One of the best ways to cover the IPCC is to follow its activities, sign up for its briefings and stay connected with scientists working on the reports on an ongoing basis — an important part of any beat, not just the environment. Writing about the new report could include collaborations between reporters on different beats, everything from sports (extreme heat at the Tokyo Olympics), to business, culture and politics.

The best time to start thinking about covering the next IPCC reports is now, and the reporting that’s done on the Working Group 1 report can serve as a basis for writing about the next few releases. Staying up-to-date means getting the new science information in digestible bites rather than as an overwhelming tsunami of information when reports are released.


Localize your reporting, address environmental justice

Since the IPCC reports are written and compiled by hundreds of scientists from around the world, it’s usually possible to start localizing coverage by finding a scientist from your region to discuss how the conclusions are relevant for your audience. Other scientists at regional universities or research centers can also comment on the findings of IPCC reports as outside experts.

According to Barrett, the new report features a more regional approach to describing the effects of global warming than previous versions, rather than focusing on global averages. In the United States, the National Climate Assessment offers an even more detailed breakdown of regional climate impacts, and other countries around the world have national climate plans at various stages of completion.


The new report offers a chance to ask

whether local plans are keeping

pace with the latest science.


Even some local governments use IPCC science benchmarks to support decarbonization policies in sectors like transportation and building, so the new report offers a chance to revisit local planning and governance efforts, and to ask whether local plans are keeping pace with the latest science. Holding governments accountable to the pledges of the Paris Agreement is literally a matter of life and death for thousands of people.

Society has also changed since the Paris Agreement was reached in 2015. There is a heightened awareness that the world’s poorest people are suffering the most from global warming impacts, even though they did very little to cause the problem.

That holds true on a global scale, with less developed countries in the Global South taking the biggest hit, and on local and regional levels, where the poorest neighborhoods in cities, or immigrant farm workers in agricultural areas, are most susceptible to climate threats like extreme heat. The IPCC reports can be a powerful tool to bring climate science to the front and center to address environmental justice.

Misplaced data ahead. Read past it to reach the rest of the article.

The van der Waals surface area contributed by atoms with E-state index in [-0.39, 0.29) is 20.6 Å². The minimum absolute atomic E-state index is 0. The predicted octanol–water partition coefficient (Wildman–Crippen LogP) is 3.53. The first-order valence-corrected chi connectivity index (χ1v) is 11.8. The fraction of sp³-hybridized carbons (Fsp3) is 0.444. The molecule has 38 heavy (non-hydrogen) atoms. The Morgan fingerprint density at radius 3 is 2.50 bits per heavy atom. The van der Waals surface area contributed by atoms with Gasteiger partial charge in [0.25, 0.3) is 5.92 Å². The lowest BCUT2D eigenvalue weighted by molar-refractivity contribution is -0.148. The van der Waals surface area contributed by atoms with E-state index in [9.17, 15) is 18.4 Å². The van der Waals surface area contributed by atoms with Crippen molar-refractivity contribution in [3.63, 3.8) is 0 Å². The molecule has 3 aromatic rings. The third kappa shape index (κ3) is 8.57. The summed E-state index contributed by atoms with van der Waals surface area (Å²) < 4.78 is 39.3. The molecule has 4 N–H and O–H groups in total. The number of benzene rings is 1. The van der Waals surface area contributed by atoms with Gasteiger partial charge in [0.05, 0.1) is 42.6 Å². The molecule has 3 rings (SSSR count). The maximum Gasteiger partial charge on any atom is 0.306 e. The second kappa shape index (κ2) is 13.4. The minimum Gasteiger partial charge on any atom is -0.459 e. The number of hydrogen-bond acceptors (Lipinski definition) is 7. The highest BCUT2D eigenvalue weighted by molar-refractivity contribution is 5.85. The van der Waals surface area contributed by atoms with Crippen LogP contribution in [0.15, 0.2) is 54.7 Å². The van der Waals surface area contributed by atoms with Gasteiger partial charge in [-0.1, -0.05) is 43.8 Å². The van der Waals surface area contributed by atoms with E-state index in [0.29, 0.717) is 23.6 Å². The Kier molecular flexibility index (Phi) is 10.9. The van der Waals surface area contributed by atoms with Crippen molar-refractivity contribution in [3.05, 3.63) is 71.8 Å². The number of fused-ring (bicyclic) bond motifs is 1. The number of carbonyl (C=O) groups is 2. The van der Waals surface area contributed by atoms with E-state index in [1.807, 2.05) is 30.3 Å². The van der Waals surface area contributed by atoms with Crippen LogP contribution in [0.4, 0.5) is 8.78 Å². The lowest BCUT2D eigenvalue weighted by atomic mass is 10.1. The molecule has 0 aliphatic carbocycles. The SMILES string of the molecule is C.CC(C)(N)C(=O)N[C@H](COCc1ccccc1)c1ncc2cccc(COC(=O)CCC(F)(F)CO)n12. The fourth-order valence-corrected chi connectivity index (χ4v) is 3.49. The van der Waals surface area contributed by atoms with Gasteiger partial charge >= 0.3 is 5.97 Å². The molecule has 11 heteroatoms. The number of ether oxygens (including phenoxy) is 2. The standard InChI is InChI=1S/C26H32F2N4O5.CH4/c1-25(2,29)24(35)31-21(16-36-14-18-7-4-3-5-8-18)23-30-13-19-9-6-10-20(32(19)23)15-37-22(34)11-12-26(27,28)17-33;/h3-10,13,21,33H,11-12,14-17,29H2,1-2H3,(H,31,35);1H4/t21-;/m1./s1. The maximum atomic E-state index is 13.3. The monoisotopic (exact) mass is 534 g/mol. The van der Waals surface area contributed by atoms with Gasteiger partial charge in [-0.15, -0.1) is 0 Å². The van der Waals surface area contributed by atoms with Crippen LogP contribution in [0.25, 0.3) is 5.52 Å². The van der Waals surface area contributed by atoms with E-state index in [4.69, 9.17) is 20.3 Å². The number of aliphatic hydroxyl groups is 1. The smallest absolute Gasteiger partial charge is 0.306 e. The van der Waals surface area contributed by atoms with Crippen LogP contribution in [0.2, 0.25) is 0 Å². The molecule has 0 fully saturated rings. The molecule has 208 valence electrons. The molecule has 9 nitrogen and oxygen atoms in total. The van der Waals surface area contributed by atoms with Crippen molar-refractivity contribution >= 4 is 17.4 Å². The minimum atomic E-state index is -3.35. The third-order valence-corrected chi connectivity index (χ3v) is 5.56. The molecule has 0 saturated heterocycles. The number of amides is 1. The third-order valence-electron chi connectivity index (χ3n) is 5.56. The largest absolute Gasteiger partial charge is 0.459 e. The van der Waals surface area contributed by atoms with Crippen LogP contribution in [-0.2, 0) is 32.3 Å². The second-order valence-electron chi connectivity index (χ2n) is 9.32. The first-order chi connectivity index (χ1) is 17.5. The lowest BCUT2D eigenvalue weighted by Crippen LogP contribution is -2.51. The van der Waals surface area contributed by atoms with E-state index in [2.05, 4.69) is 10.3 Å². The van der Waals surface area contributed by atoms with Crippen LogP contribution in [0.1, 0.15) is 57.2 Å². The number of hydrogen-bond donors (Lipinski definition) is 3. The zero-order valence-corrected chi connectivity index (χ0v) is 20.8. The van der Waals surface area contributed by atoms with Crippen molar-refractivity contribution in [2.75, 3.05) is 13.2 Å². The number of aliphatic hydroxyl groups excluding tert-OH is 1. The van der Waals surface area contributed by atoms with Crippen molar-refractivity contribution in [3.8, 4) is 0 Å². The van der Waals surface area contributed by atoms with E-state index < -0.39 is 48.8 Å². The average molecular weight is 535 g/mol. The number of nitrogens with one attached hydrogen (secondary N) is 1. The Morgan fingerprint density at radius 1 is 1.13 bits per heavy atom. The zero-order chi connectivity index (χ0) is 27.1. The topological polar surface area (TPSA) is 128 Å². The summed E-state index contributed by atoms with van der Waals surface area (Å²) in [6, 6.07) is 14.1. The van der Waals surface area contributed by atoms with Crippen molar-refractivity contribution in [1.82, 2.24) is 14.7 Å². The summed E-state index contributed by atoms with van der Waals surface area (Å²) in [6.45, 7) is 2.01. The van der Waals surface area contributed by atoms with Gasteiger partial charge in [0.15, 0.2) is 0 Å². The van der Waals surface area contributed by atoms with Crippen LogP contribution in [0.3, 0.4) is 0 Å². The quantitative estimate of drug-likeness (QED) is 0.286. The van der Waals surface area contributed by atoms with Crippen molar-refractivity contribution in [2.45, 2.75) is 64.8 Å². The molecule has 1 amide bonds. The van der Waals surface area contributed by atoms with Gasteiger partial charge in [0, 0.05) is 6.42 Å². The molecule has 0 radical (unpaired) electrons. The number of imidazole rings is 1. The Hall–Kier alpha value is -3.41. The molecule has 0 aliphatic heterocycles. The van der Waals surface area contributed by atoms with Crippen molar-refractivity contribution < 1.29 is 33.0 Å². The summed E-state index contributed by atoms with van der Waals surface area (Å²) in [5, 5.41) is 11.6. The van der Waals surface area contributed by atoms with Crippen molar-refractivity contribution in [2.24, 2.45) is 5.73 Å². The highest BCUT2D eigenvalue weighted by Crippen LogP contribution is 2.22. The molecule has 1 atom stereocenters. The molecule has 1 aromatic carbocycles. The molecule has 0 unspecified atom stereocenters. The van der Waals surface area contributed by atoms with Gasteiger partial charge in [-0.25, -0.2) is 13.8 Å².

Steer clear of jargon

Practical tips for covering the reports include using all the IPCC resources, including signing up for regular updates and advance access to embargoed materials. That information can be enhanced with, or compared to, local and regional climate plans and projections, for example to check if local planning for sea level rise is in line with the latest global projections.

The IPCC also provides graphics to visualize the data in the reports — these can be a huge help to illustrate complex concepts. Similarly, NOAA and NASA have extensive archives of climate visualizations, including animations of sea level rise, ocean currents or hurricane paths, that can be used to enhance IPCC information.

Finally, don’t get caught up in scientific jargon. It’s important to know what things like “representative concentration pathways” or “shared socioeconomic pathways” are, and the labels help keep the complex information organized. But the important thing is to be able to translate the terms into something that will help readers understand what the information means for them.

Editor’s Note: For a curated list of stories about the IPCC Working Group report, check in with SEJ’s EJToday here. Also visit’s Climate Change Resource Guide (work in progress) and the Climate Change Issues page.

Bob Berwyn is an Austrian-based freelance reporter who has covered climate science and international climate policy for more than a decade. Previously, he reported on the environment, endangered species and public lands for several Colorado newspapers, and also worked as editor and assistant editor at community newspapers in the Colorado Rockies.

* From the weekly news magazine SEJournal Online, Vol. 6, No. 29. Content from each new issue of SEJournal Online is available to the public via the SEJournal Online main page. Subscribe to the e-newsletter here. And see past issues of the SEJournal archived here.